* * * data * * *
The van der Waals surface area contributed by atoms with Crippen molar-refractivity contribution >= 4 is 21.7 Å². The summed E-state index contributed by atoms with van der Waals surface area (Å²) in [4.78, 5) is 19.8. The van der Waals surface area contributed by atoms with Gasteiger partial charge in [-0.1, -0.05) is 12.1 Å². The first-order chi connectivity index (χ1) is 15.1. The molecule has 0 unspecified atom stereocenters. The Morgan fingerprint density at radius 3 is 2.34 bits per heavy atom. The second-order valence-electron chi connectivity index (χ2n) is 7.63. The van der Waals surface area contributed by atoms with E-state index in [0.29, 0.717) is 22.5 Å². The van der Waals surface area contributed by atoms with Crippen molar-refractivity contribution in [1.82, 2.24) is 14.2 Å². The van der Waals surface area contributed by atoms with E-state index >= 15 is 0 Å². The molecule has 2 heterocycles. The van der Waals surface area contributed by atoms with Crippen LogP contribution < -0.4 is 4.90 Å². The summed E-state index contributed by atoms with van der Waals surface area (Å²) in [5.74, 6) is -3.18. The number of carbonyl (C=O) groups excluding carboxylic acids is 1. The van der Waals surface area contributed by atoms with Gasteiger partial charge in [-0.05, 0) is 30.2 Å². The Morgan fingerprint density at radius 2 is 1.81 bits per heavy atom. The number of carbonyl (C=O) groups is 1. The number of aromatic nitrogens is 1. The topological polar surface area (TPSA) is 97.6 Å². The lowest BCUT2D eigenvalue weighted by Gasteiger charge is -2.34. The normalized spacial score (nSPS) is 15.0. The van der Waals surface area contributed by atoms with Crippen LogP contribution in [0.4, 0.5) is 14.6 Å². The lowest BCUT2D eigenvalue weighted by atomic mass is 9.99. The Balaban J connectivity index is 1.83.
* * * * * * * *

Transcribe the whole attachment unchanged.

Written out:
The van der Waals surface area contributed by atoms with Crippen molar-refractivity contribution >= 4 is 21.7 Å². The summed E-state index contributed by atoms with van der Waals surface area (Å²) in [4.78, 5) is 19.8. The van der Waals surface area contributed by atoms with Gasteiger partial charge in [-0.1, -0.05) is 12.1 Å². The first-order chi connectivity index (χ1) is 15.1. The molecule has 0 unspecified atom stereocenters. The Morgan fingerprint density at radius 3 is 2.34 bits per heavy atom. The second-order valence-electron chi connectivity index (χ2n) is 7.63. The van der Waals surface area contributed by atoms with E-state index in [0.29, 0.717) is 22.5 Å². The van der Waals surface area contributed by atoms with Crippen molar-refractivity contribution in [1.82, 2.24) is 14.2 Å². The van der Waals surface area contributed by atoms with E-state index >= 15 is 0 Å². The molecule has 2 heterocycles. The van der Waals surface area contributed by atoms with Crippen LogP contribution < -0.4 is 4.90 Å². The summed E-state index contributed by atoms with van der Waals surface area (Å²) in [5.74, 6) is -3.18. The number of carbonyl (C=O) groups excluding carboxylic acids is 1. The van der Waals surface area contributed by atoms with Gasteiger partial charge in [-0.05, 0) is 30.2 Å². The Morgan fingerprint density at radius 2 is 1.81 bits per heavy atom. The number of carbonyl (C=O) groups is 1. The number of aromatic nitrogens is 1. The topological polar surface area (TPSA) is 97.6 Å². The lowest BCUT2D eigenvalue weighted by Gasteiger charge is -2.34. The normalized spacial score (nSPS) is 15.0. The van der Waals surface area contributed by atoms with Crippen LogP contribution in [0.4, 0.5) is 14.6 Å². The lowest BCUT2D eigenvalue weighted by atomic mass is 9.99. The Balaban J connectivity index is 1.83.